1. A well-written and well-crafted mediation or arbitration clause is the foundation of an effective and practical dispute resolution process. It is incumbent upon the parties to any contract to select and utilize language in their contracts that clearly demonstrates their intent in the event of a controversy or dispute. The well- crafted inclusion of alternative dispute resolution and/or arbitration provision allows contracting parties to customize any future dispute resolution process.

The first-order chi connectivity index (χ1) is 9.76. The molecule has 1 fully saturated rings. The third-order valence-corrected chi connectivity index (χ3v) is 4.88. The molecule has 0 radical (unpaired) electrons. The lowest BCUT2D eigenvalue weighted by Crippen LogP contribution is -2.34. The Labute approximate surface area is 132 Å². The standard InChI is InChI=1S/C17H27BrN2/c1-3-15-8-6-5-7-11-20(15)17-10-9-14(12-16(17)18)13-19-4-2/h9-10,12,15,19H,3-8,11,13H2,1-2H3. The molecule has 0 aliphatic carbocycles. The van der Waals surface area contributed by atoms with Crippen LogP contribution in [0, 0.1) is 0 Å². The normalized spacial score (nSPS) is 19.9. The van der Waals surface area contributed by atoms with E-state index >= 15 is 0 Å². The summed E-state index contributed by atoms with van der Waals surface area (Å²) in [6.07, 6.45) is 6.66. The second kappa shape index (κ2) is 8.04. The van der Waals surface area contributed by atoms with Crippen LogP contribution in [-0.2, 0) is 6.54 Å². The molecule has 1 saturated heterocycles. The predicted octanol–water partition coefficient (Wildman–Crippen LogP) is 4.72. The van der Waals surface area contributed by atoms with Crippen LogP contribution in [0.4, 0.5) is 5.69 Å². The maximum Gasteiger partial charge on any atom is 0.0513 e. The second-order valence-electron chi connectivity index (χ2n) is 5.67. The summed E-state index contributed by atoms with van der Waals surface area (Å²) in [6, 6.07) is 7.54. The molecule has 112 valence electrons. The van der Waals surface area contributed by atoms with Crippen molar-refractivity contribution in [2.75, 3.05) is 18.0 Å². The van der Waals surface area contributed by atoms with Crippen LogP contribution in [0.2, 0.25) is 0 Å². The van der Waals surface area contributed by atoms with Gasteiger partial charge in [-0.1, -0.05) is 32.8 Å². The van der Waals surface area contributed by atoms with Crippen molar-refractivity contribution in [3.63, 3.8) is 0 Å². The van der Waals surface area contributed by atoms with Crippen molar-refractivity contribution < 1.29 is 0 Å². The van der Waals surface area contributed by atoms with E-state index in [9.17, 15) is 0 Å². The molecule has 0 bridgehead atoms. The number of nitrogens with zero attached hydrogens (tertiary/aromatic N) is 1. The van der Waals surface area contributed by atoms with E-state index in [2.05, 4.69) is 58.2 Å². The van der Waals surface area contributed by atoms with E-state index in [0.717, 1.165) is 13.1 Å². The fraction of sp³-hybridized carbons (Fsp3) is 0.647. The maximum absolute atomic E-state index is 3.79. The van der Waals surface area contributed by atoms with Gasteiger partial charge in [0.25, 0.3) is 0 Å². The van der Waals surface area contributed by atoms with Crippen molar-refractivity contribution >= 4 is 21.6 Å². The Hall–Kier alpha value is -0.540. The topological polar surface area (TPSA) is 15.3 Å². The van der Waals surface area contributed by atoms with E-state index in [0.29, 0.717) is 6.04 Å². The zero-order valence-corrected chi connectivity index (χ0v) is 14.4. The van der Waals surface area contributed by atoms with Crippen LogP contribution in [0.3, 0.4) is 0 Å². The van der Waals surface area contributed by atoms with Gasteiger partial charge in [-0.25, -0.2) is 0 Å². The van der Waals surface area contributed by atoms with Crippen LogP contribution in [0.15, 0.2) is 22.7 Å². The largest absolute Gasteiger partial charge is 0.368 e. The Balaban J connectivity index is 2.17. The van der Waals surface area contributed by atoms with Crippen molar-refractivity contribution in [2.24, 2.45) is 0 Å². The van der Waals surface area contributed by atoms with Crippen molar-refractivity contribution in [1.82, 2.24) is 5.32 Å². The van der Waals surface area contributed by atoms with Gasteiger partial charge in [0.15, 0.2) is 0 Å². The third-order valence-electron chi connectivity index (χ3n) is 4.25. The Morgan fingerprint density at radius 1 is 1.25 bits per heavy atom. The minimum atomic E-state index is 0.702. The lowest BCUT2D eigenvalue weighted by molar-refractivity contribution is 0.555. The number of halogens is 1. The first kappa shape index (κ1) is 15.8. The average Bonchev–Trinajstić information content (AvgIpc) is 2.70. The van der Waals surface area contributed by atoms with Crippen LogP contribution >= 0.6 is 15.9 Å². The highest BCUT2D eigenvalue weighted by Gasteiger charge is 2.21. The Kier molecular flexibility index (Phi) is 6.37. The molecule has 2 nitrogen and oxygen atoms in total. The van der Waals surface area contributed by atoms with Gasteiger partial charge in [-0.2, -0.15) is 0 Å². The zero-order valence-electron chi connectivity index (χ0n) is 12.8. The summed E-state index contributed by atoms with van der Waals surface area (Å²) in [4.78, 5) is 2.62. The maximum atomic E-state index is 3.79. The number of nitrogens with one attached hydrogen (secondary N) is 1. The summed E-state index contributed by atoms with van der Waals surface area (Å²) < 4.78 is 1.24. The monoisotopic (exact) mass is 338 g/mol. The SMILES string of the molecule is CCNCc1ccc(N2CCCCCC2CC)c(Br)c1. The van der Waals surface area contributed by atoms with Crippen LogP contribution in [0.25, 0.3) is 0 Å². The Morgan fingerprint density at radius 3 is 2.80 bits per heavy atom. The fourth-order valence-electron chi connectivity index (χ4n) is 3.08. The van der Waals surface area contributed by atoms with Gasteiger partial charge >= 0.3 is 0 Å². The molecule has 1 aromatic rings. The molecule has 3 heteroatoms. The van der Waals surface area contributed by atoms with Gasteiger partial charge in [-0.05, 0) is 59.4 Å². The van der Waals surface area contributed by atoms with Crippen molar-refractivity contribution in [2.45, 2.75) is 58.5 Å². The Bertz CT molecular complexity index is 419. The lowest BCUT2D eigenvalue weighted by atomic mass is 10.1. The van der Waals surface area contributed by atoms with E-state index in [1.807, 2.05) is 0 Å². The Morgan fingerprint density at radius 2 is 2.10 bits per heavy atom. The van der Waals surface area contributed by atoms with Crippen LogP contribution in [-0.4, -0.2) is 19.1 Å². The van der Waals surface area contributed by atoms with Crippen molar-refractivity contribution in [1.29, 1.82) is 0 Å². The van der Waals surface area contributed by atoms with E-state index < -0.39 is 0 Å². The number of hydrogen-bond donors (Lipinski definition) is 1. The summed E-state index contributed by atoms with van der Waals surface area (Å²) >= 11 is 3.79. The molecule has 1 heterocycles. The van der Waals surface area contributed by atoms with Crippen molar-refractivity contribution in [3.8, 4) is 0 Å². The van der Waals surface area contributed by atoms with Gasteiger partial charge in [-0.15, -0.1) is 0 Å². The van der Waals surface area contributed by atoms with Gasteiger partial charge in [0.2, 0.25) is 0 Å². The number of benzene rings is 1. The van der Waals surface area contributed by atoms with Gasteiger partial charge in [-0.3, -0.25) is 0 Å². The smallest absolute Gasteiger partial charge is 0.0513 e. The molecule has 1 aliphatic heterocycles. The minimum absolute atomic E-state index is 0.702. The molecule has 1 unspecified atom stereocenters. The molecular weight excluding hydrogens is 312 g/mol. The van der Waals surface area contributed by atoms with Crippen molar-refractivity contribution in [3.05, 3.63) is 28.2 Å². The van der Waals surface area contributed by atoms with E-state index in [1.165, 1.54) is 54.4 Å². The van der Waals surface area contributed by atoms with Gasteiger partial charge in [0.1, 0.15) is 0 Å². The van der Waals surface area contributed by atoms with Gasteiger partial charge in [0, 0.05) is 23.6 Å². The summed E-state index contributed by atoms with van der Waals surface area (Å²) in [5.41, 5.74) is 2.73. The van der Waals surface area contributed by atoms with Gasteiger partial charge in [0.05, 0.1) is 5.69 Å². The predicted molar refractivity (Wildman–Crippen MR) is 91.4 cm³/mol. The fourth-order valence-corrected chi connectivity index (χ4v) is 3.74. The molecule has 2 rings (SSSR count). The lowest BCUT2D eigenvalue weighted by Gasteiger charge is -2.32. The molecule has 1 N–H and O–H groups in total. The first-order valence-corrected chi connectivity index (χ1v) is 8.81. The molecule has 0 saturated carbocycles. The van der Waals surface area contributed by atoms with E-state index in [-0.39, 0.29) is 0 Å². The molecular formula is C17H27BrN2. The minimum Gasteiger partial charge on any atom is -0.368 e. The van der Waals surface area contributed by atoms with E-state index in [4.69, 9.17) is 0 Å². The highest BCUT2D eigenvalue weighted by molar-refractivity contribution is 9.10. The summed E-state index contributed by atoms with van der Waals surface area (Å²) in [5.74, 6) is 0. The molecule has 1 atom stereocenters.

2.  Having said this, a sample mediation provision is set out as follows: "The parties agree that any dispute or controversy arising out of or in connection with this Agreement or any alleged breach thereof, shall be subject to mediation if all parties agree thereto.  If the parties mutually agree to mediation, any such mediation shall be administrated by the "National Mediation and Arbitration Company"( NMC) and governed by their comprehensive dispute resolution rules and procedures and the fee schedule in effect at the time such claim is filed with NMC. If the controversy is not resolved through mediation then the controversy shall be resolved through final and binding arbitration to be administered by NMC."